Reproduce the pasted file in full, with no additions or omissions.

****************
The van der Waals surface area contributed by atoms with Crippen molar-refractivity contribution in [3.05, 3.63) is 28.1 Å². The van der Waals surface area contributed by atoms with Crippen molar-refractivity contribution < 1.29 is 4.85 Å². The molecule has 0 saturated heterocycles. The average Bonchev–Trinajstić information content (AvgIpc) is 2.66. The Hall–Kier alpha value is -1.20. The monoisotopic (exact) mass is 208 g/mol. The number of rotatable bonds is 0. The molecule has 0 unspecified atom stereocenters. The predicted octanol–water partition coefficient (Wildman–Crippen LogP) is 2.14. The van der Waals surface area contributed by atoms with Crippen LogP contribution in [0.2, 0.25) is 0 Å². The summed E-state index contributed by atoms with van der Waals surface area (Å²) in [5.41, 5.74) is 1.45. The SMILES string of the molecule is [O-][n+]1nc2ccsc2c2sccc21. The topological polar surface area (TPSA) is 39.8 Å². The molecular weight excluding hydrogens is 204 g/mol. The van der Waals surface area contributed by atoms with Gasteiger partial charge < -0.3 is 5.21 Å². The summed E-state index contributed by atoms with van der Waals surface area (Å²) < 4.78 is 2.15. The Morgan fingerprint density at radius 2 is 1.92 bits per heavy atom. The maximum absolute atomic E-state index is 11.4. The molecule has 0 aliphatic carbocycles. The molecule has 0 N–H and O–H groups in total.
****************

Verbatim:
The van der Waals surface area contributed by atoms with Crippen molar-refractivity contribution in [3.05, 3.63) is 28.1 Å². The van der Waals surface area contributed by atoms with Crippen molar-refractivity contribution < 1.29 is 4.85 Å². The molecule has 0 saturated heterocycles. The average Bonchev–Trinajstić information content (AvgIpc) is 2.66. The Hall–Kier alpha value is -1.20. The monoisotopic (exact) mass is 208 g/mol. The number of rotatable bonds is 0. The molecule has 0 unspecified atom stereocenters. The predicted octanol–water partition coefficient (Wildman–Crippen LogP) is 2.14. The van der Waals surface area contributed by atoms with Crippen LogP contribution in [0.2, 0.25) is 0 Å². The summed E-state index contributed by atoms with van der Waals surface area (Å²) in [5.41, 5.74) is 1.45. The SMILES string of the molecule is [O-][n+]1nc2ccsc2c2sccc21. The topological polar surface area (TPSA) is 39.8 Å². The molecular weight excluding hydrogens is 204 g/mol. The van der Waals surface area contributed by atoms with Gasteiger partial charge < -0.3 is 5.21 Å². The summed E-state index contributed by atoms with van der Waals surface area (Å²) < 4.78 is 2.15. The Morgan fingerprint density at radius 2 is 1.92 bits per heavy atom. The maximum absolute atomic E-state index is 11.4. The molecule has 0 aliphatic carbocycles. The molecule has 0 N–H and O–H groups in total.